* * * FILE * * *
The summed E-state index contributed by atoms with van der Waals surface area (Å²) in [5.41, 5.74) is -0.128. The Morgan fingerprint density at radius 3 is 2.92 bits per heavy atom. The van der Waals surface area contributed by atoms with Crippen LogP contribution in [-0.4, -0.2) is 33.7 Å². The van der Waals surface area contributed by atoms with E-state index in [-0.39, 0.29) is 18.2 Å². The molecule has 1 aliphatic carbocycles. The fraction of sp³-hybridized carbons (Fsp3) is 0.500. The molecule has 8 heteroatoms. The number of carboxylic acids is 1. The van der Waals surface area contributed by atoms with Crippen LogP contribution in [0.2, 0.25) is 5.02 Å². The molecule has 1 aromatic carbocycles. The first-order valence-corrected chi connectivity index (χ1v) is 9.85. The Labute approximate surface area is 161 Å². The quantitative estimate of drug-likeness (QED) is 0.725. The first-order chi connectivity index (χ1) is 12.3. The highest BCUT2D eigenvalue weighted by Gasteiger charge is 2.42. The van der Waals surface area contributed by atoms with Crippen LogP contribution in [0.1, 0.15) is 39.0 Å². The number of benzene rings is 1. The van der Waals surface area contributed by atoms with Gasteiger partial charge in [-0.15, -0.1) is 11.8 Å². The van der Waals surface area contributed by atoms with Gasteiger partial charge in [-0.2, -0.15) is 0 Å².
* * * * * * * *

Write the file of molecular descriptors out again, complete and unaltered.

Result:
The summed E-state index contributed by atoms with van der Waals surface area (Å²) in [5.41, 5.74) is -0.128. The Morgan fingerprint density at radius 3 is 2.92 bits per heavy atom. The van der Waals surface area contributed by atoms with Crippen LogP contribution in [-0.4, -0.2) is 33.7 Å². The van der Waals surface area contributed by atoms with E-state index in [-0.39, 0.29) is 18.2 Å². The molecule has 1 aliphatic carbocycles. The fraction of sp³-hybridized carbons (Fsp3) is 0.500. The molecule has 8 heteroatoms. The number of carboxylic acids is 1. The van der Waals surface area contributed by atoms with Crippen LogP contribution in [0.2, 0.25) is 5.02 Å². The molecule has 1 aromatic carbocycles. The first-order valence-corrected chi connectivity index (χ1v) is 9.85. The Labute approximate surface area is 161 Å². The quantitative estimate of drug-likeness (QED) is 0.725. The first-order chi connectivity index (χ1) is 12.3. The highest BCUT2D eigenvalue weighted by Gasteiger charge is 2.42. The van der Waals surface area contributed by atoms with Crippen LogP contribution in [0.1, 0.15) is 39.0 Å². The number of benzene rings is 1. The van der Waals surface area contributed by atoms with Gasteiger partial charge in [-0.15, -0.1) is 11.8 Å². The van der Waals surface area contributed by atoms with Gasteiger partial charge in [-0.2, -0.15) is 0 Å².